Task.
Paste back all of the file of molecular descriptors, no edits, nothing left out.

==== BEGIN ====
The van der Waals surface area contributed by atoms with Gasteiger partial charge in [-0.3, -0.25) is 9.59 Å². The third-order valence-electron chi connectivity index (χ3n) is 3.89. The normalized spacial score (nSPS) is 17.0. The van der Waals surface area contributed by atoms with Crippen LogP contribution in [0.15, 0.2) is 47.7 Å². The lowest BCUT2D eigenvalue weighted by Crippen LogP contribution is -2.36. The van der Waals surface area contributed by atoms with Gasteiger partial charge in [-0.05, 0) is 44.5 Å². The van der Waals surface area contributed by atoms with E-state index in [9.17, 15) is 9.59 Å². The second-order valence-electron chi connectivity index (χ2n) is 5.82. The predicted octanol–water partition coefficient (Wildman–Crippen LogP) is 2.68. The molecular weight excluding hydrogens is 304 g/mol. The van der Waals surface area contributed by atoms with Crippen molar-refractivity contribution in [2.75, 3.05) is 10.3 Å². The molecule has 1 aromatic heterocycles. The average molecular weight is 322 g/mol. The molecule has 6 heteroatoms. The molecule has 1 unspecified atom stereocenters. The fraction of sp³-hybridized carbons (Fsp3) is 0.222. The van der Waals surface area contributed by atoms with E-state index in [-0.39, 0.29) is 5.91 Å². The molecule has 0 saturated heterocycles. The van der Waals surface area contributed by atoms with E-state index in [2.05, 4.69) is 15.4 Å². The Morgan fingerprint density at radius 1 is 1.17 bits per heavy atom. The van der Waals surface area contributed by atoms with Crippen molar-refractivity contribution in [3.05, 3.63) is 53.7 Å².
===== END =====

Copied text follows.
The van der Waals surface area contributed by atoms with Gasteiger partial charge in [-0.3, -0.25) is 9.59 Å². The third-order valence-electron chi connectivity index (χ3n) is 3.89. The normalized spacial score (nSPS) is 17.0. The van der Waals surface area contributed by atoms with Crippen LogP contribution in [0.15, 0.2) is 47.7 Å². The lowest BCUT2D eigenvalue weighted by Crippen LogP contribution is -2.36. The van der Waals surface area contributed by atoms with Gasteiger partial charge in [-0.05, 0) is 44.5 Å². The van der Waals surface area contributed by atoms with E-state index in [9.17, 15) is 9.59 Å². The second-order valence-electron chi connectivity index (χ2n) is 5.82. The predicted octanol–water partition coefficient (Wildman–Crippen LogP) is 2.68. The molecular weight excluding hydrogens is 304 g/mol. The van der Waals surface area contributed by atoms with Crippen molar-refractivity contribution in [2.75, 3.05) is 10.3 Å². The molecule has 1 aromatic heterocycles. The average molecular weight is 322 g/mol. The molecule has 6 heteroatoms. The molecule has 1 unspecified atom stereocenters. The fraction of sp³-hybridized carbons (Fsp3) is 0.222. The van der Waals surface area contributed by atoms with E-state index in [-0.39, 0.29) is 5.91 Å². The molecule has 0 saturated heterocycles. The van der Waals surface area contributed by atoms with E-state index in [2.05, 4.69) is 15.4 Å². The Morgan fingerprint density at radius 1 is 1.17 bits per heavy atom. The van der Waals surface area contributed by atoms with Crippen molar-refractivity contribution in [3.05, 3.63) is 53.7 Å².